József Szén (9 July 1805, Pest, Hungary - 13 January 1857) was a Hungarian chess master.
He obtained a law degree, and later became the municipal archivist, a civil servant, for the city of Pest, which later merged with the city of Buda (on the opposite bank of the Danube River) in 1873 to form present-day Budapest. He often played in the Café Worm of Pest, playing with any opponent for a stake of 20 Kreuzers.
Very strong in the endgame, he was given the nickname of the Hungarian Philidor. He discovered and described the Szen position, in the endgame of rook and bishop against rook, as a drawing method for the weaker side (see below). This work has stood up to subsequent analysis.
From 1836 to 1839, Szen travelled extensively throughout much of Europe, including France, Germany and England, playing chess wherever he went. In 1836 Szén played a match in Paris with Louis-Charles Mahé de La Bourdonnais, then considered the strongest player in the world, in which de La Bourdonnais gave him odds of pawn and two moves. Szén won with 13 wins and 12 losses, and no draws. Also in 1836, Szen drew a match with Parisian Hyacinthe Henri Boncourt, one of France's strongest players.
In 1839, Szén founded the Budapest Chess Club (Pesti Sakk-kor). In the same year, he lost a match to Karl Mayet (+2 -3 =1) in Berlin. Between 1842 and 1846, he headed a Pest (Budapest) team of correspondence players, including Johann Lowenthal, that beat a Paris team, headed by Pierre Saint-Amant, with two wins and no losses. The Hungarian team introduced the Hungarian Defense (1. e4 e5 2. Nf3 Nc6 3. Bc4 Be7), which is playable but rarely seen in modern top-level play.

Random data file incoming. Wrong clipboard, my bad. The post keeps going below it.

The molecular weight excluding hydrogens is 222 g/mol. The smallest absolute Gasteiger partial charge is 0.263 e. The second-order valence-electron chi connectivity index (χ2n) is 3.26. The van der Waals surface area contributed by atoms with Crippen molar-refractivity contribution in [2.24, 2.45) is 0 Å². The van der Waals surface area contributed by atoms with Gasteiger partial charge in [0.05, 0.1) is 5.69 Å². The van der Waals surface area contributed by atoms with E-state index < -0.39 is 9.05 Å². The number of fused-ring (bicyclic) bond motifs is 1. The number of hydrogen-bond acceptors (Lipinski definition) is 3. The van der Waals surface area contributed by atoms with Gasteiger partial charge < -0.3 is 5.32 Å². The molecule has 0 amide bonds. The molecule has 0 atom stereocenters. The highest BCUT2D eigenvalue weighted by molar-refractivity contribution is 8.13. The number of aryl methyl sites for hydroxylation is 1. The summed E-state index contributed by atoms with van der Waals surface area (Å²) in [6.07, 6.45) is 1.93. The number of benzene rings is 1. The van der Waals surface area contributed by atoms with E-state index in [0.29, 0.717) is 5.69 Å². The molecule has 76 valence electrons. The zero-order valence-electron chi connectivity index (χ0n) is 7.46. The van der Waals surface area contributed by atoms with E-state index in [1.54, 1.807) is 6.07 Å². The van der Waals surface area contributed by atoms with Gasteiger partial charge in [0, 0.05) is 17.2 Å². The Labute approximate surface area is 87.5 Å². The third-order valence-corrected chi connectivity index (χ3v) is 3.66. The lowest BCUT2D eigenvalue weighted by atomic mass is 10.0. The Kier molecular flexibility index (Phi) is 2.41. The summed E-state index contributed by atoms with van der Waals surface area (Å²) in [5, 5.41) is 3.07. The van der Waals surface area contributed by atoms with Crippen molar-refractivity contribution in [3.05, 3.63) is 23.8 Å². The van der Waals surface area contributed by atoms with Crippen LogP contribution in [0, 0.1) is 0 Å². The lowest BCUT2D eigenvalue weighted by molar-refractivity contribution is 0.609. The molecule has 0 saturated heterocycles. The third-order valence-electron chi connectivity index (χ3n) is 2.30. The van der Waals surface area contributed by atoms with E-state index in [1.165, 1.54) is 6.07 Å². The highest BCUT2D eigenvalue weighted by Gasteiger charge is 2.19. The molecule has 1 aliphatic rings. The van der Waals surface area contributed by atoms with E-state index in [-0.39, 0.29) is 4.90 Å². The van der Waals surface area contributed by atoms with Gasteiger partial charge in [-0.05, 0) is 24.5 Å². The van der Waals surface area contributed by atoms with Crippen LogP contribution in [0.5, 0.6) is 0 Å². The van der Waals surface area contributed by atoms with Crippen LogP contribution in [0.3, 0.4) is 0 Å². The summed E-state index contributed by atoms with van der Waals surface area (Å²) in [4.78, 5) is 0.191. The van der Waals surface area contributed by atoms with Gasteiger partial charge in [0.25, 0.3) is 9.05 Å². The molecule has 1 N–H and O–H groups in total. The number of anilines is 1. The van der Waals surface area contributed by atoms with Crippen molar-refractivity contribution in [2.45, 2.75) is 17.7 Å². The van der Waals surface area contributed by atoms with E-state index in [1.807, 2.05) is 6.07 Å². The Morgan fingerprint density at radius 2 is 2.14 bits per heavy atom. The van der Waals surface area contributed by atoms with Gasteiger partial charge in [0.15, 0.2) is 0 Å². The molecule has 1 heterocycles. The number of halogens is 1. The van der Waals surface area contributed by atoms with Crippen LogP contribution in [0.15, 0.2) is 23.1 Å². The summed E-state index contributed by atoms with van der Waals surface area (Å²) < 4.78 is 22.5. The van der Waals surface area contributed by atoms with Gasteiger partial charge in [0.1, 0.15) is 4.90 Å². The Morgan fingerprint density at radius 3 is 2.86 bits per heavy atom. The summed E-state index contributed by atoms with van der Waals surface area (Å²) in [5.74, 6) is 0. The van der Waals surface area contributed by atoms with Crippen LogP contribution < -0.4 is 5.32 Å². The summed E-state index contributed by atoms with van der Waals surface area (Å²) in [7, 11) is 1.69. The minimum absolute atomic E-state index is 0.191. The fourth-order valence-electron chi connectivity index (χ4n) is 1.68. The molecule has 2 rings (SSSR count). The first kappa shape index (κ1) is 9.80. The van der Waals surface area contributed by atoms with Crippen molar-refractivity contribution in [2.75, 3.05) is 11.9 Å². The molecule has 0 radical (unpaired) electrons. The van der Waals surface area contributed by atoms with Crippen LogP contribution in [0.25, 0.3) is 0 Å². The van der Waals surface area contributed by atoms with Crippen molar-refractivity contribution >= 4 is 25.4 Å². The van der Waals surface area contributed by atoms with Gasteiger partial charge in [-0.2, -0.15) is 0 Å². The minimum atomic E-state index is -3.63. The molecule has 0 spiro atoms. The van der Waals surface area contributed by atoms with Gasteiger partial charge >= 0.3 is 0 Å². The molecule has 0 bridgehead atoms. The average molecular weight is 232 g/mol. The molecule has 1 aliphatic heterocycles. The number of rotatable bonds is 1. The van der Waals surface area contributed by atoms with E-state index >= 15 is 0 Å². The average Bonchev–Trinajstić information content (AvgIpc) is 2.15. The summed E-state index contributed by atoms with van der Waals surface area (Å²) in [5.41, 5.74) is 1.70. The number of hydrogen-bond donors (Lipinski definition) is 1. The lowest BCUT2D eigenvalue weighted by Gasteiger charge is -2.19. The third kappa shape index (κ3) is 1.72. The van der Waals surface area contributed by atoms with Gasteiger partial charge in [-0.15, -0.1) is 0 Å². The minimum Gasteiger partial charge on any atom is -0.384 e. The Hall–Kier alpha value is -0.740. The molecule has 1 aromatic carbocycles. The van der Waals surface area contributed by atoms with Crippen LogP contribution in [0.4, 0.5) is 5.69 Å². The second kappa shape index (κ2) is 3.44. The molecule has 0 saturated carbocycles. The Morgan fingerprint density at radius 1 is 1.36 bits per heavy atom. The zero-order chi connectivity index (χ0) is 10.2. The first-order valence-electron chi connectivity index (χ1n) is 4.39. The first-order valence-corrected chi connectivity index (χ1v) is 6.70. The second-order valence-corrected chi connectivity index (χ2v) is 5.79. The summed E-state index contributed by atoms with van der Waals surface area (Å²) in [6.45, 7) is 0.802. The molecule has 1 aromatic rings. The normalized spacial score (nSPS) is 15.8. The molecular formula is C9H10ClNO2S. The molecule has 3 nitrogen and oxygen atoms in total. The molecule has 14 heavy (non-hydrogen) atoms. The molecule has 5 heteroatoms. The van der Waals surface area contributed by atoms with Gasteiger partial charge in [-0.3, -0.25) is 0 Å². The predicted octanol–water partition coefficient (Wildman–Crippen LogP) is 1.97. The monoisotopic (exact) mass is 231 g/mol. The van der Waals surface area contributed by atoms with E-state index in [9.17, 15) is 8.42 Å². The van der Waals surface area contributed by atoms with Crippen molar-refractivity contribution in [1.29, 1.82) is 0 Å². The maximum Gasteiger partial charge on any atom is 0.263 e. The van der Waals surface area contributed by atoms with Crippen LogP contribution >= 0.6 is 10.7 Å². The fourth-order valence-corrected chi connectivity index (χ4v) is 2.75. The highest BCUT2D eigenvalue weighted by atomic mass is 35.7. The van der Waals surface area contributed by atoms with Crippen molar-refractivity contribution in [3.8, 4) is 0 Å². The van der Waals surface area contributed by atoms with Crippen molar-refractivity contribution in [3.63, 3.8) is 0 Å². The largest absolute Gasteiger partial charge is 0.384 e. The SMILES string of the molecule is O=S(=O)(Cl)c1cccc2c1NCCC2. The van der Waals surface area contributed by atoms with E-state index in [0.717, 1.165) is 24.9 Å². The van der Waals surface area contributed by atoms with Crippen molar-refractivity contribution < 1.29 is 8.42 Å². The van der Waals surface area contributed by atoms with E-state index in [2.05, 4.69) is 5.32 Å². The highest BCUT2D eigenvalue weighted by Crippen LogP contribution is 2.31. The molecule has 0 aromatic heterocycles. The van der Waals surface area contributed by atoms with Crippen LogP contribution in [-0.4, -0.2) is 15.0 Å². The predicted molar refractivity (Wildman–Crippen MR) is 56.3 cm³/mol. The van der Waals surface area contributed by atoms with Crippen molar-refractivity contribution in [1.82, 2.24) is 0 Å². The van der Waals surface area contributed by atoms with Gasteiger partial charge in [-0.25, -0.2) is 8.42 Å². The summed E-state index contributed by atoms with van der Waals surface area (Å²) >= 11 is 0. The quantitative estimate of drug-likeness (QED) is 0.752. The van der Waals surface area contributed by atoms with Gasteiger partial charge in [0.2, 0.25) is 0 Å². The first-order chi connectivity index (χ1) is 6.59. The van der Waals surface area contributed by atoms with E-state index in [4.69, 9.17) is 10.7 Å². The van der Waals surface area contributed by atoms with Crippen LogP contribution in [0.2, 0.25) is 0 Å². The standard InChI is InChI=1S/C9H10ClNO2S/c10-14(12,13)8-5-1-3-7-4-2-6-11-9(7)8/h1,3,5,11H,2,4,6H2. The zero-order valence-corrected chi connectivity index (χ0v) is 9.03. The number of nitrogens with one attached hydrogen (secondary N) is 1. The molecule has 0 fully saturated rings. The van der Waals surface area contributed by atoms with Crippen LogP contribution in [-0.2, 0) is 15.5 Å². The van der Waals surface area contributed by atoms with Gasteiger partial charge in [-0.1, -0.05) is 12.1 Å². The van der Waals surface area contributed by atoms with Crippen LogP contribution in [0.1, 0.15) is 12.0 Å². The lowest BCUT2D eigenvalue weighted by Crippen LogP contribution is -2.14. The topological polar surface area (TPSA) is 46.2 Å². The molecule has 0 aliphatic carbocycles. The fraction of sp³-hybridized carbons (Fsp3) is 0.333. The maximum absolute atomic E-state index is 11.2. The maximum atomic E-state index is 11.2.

The suppression of the Hungarian Revolution of 1848 brought with it a ban on all club activities in the country, including chess clubs. The ban was in effect until 1864.
In 1851, he lost a match by 13-7 to Lionel Kieseritzky.
Szén took fifth place at the world's first international chess tournament, London 1851. In the first round he beat Samuel Newham 2-0, then lost 2-4 to the tournament winner, Adolf Anderssen; in the third round he overcame Bernhard Horwitz 4-0, and in the fourth round Hugh Alexander Kennedy by 4½-½. He actually scored the highest percentage in the tournament. In 1852, he drew a match with Ernst Falkbeer (+9 -9 =2) in Vienna. In 1853, he lost a match to Daniel Harrwitz (+1 -3 =1) in London.
Szen was certainly within or near the world's top ten players for most of his playing career, and his result at London 1851 placed him on the edge of the top five. There were no international titles or ratings for chess in his era. Formal titles began only in 1950, and international ratings in 1970. In Szen's era, international tournament competition was very rare, with long-distance travel being both cumbersome and expensive. The website Chessmetrics.com assigns retrospective historical ratings, using modern mathematical algorithms, based on available results. His peak rating of 2546 is for mid-1851, fourth in the world. However, Chessmetrics is missing many of Szen's important results. In a modern context, this rating would be at the level of a strong International Master.